Exchange 2016 – Working with Nimbus Storage

Exchange environments that I have worked on over the years are never the same. Companies have preference for certain vendors when it comes to storage. This may be Dell, HP when using a SAN or multiple SAN’s, others just have massive storage arrays attached with Fiber channel or iSCSI. I have for a number of years now had Exchange using storage by Nimbus Data. You can find out more on their website here:

https://nimbusdata.com/

As this technology is still relatively new on the market compared to 3par or Dell EMC that have been around for a long time, the speeds on the Nimbus are not bad. I used the JetStress tool against this storage for almost a year, trying different options and because this hardware was new, I did crash it a few times and this lead to new firmware to fix the bugs in it. Once the new firmware was loaded I went through the same JetStress cycle as before until I got to the point where it crashed again and with numerous log uploads we got to a stable set of firmware on the units and we ran the JetStress for longer and it did not crash.

One thing we did pick up was if we did a storage migration, it formatted the disk. Obviously this was a bug in the firmware and was addressed and fixed. Another scenario with the storage we tested, was copy speeds. This is taking a file and copying it to another server that had disks attached to the Nimbus. The bigger files copied quickly whereas smaller files take longer to copy. This also depends on your switches and how they are configured.

This brings me to an important point. With any new storage configuration, you need to ensure that you thoroughly test it. You may think a year is overkill but it is not as we identified a few bugs and working closely with the vendor we could fix the issues easily and then start the cycle again. If this went into production without testing, imagine the downtime we could have encountered and how much data we could have lost if this was not done.

Nimbus uses SSD disks so the speeds are decent. Seeding a 2TB database can complete in a few hours. If you had to compare this to 3Par or Dell EMC, the timing is almost the same but as each environment is different, the speeds may be different for you. As Exchange 2019 has the new feature call metacache MCDB, this makes use of SSD disks and you can allocate this to be used by Exchange Server 2019. We will not be covering the setup of this as it is a lengthy process and out of scope for this article.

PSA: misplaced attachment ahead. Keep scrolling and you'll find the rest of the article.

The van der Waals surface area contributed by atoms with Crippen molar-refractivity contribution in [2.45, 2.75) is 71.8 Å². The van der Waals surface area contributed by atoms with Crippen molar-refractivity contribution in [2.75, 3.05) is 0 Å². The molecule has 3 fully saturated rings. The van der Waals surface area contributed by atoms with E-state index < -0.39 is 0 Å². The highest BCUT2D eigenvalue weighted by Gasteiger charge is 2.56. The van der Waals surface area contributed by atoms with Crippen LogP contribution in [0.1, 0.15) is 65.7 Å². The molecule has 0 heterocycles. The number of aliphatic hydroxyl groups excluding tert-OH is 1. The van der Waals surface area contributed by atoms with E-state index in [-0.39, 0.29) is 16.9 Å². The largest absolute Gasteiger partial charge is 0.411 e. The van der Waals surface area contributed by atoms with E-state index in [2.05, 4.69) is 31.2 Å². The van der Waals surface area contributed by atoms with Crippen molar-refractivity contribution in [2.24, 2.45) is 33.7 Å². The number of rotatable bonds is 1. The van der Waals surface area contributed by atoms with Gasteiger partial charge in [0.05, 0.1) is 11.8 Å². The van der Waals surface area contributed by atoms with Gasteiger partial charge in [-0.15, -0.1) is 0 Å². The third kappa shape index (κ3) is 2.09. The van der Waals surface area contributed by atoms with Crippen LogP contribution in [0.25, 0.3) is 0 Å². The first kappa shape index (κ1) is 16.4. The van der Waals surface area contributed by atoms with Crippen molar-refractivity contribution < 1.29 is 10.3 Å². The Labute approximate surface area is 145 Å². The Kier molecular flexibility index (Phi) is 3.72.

Testing mailbox migrations to the Nimbus storage, we pushed the MRS configuration up in Exchange to do more and being too aggressive, we started seeing disk latency errors on the mailbox migrations. This was due to the fact that disks were provisioned thin instead of thick. Once we changed the volumes to thick, we had better results but still hit the disk latency errors so we tuned down the MRS configuration till we found a comfortable setting that worked. Smaller mailboxes finished in a a few minutes and larger mailboxes that were 50GB+ took a few hours which is not bad. Again the speeds are similar to 3Par and EMC.

The next set of testing done on the Nimbus was migrations off the Nimbus to other storage and it was the same as with moves to the storage. The next test we performed was reseeding a mailbox database in production to see how fast it writes to the Nimbus disk. The setup of creating a mount point is the same as with any other storage and we did ensure the disk was thick provisioned and we started to see more slowness. Looking at the Nimbus controllers it seems we had hit a memory issue and this bug was quickly addressed and modifications made and we saw improvement and stability in the reseeding.

I then pushed multiple reseeds to test and there was a speed reduction compared to 3Par and Dell EMC but it stayed consistent and they all finished in a few hours one after the other.

The verdict here is that Nimbus storage is great for Exchange, especially the speeds but if you order any, make sure that it is patched with the latest stable firmware and then JetStress it like I did to ensure you happy with the end result. Also remember, if you are going to be sharing storage with other applications which is not advisable and supported, you will notice a speed reduction and possible slowness with copies.

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